A study recently published in The New England Journal of Medicine looks at the association between eating fresh fruit and its impact on cardiovascular disease in China.
Study researchers were particularly interested to see if the correlation existed in China, since in Western countries higher levels of fruit consumption have already been linked with a lower risk of cardiovascular disease.
From what study researchers knew when they first embarked on their research, fresh fruit consumption in China is low and rates of stroke are high.
Could eating more fresh fruit make a difference?
Study Method and Results
For the study, over 500,000 adults between the ages of 30 and 79 were recruited in 10 regions across China from 2004 to 2008. During follow-up years, researchers discovered:
- 5,173 died from cardiovascular disease
- 2,551 had major coronary incidents
- 14,579 had ischemic strokes
- 3,523 participants who didn’t have a history of cardiovascular disease when they were recruited ended up having intracerebral hemorrhages
About 18% of study participants reported that they ate fresh fruit on a daily basis. Participants who ate fruit on a daily basis compared to participants who rarely or never ate fresh fruit daily had lower blood pressure and blood glucose levels (by 4.0 mm Hg and 0.5 mmol per liter, respectively.) Fresh fruit eaters in China also had considerably lower risks of major cardiovascular diseases. Researchers state that the associations were similar across all 10 study regions.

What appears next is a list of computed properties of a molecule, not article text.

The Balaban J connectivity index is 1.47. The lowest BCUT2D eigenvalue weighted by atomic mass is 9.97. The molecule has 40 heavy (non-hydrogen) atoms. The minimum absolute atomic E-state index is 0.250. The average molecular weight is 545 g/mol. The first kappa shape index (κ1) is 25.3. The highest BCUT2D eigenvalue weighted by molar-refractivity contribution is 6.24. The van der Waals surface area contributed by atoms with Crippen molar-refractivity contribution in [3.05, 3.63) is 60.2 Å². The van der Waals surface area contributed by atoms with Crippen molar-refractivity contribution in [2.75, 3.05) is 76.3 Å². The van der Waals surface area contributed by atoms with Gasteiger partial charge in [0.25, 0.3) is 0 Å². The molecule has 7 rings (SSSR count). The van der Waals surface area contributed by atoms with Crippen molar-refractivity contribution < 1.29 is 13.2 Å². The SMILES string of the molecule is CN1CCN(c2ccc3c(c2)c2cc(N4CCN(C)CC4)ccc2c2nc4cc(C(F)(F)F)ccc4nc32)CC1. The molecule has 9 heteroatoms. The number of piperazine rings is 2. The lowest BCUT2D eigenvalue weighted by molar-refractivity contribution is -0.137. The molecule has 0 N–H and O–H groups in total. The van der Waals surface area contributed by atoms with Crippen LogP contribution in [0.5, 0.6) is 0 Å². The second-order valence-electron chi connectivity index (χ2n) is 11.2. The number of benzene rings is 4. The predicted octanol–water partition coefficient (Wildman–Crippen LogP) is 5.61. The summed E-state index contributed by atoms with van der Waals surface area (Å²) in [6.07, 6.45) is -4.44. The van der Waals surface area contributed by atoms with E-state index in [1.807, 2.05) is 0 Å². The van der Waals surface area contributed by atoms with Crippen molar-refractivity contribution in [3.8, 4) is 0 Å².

The study was partially funded by the British Heart Foundation.
Previous Research on Eating Fruits and Lower Risk of Cardiovascular Disease
In a review published in Current Atherosclerosis Reports, researchers looked at evidence in support of increasing fruit and veggie consumption for prevention of cardiovascular disease. Research shows that people who eat more fruits and veggies have a lower prevalence of risk factors for cardiovascular disease (i.e. obesity, hypertension, and type 2 diabetes).
Researchers suggest that fruits and vegetables have a low glycemic load, are rich in nutrients such as potassium, fiber, and folate, which could possibly help reduce the risk of cardiovascular disease.
Du, H., et al., “Fresh Fruit Consumption and Major Cardiovascular Disease in China,” The New England Journal of Medicine, April 7, 2016; 374:1332-1343; doi: 10.1056/NEJMoa1501451; http://www.nejm.org/doi/full/10.1056/NEJMoa1501451, last accessed April 14, 2016.
Bazzano, L.A. et al., “Dietary intake of fruits and vegetables and risk of cardiovascular disease,” Current Atherosclerosis Reports, 2003 Nov; 5(6):492-9; http://www.ncbi.nlm.nih.gov/pubmed/14525683, last accessed April 14, 2016.